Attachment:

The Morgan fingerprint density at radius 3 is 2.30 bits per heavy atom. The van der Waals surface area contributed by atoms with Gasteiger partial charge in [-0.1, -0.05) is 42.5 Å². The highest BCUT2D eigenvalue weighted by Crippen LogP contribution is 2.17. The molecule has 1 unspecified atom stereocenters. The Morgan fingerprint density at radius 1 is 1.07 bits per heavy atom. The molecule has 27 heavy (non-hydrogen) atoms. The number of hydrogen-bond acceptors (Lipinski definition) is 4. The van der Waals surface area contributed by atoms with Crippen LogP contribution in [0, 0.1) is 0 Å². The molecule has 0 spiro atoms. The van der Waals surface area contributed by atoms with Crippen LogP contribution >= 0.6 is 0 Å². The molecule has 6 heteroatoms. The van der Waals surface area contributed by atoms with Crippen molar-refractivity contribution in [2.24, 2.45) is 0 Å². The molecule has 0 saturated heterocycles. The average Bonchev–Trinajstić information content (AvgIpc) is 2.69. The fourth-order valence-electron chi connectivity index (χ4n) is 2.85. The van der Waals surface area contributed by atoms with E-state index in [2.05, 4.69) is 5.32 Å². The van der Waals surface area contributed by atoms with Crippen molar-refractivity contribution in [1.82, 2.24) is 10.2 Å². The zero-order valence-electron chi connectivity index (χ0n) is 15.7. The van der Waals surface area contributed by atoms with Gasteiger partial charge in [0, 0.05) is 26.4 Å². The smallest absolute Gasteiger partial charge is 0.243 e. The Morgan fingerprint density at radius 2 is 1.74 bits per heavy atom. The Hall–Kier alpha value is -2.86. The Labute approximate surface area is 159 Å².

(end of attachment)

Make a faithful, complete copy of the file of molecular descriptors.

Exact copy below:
The Morgan fingerprint density at radius 3 is 2.30 bits per heavy atom. The van der Waals surface area contributed by atoms with Gasteiger partial charge in [-0.1, -0.05) is 42.5 Å². The highest BCUT2D eigenvalue weighted by Crippen LogP contribution is 2.17. The molecule has 1 unspecified atom stereocenters. The Morgan fingerprint density at radius 1 is 1.07 bits per heavy atom. The molecule has 27 heavy (non-hydrogen) atoms. The number of hydrogen-bond acceptors (Lipinski definition) is 4. The van der Waals surface area contributed by atoms with Crippen LogP contribution in [0, 0.1) is 0 Å². The molecule has 0 spiro atoms. The van der Waals surface area contributed by atoms with Crippen LogP contribution >= 0.6 is 0 Å². The molecule has 6 heteroatoms. The van der Waals surface area contributed by atoms with Crippen molar-refractivity contribution in [2.24, 2.45) is 0 Å². The molecule has 0 saturated heterocycles. The average Bonchev–Trinajstić information content (AvgIpc) is 2.69. The fourth-order valence-electron chi connectivity index (χ4n) is 2.85. The van der Waals surface area contributed by atoms with E-state index in [2.05, 4.69) is 5.32 Å². The van der Waals surface area contributed by atoms with Crippen molar-refractivity contribution in [1.82, 2.24) is 10.2 Å². The zero-order valence-electron chi connectivity index (χ0n) is 15.7. The van der Waals surface area contributed by atoms with Gasteiger partial charge in [0, 0.05) is 26.4 Å². The smallest absolute Gasteiger partial charge is 0.243 e. The Morgan fingerprint density at radius 2 is 1.74 bits per heavy atom. The Hall–Kier alpha value is -2.86. The Labute approximate surface area is 159 Å².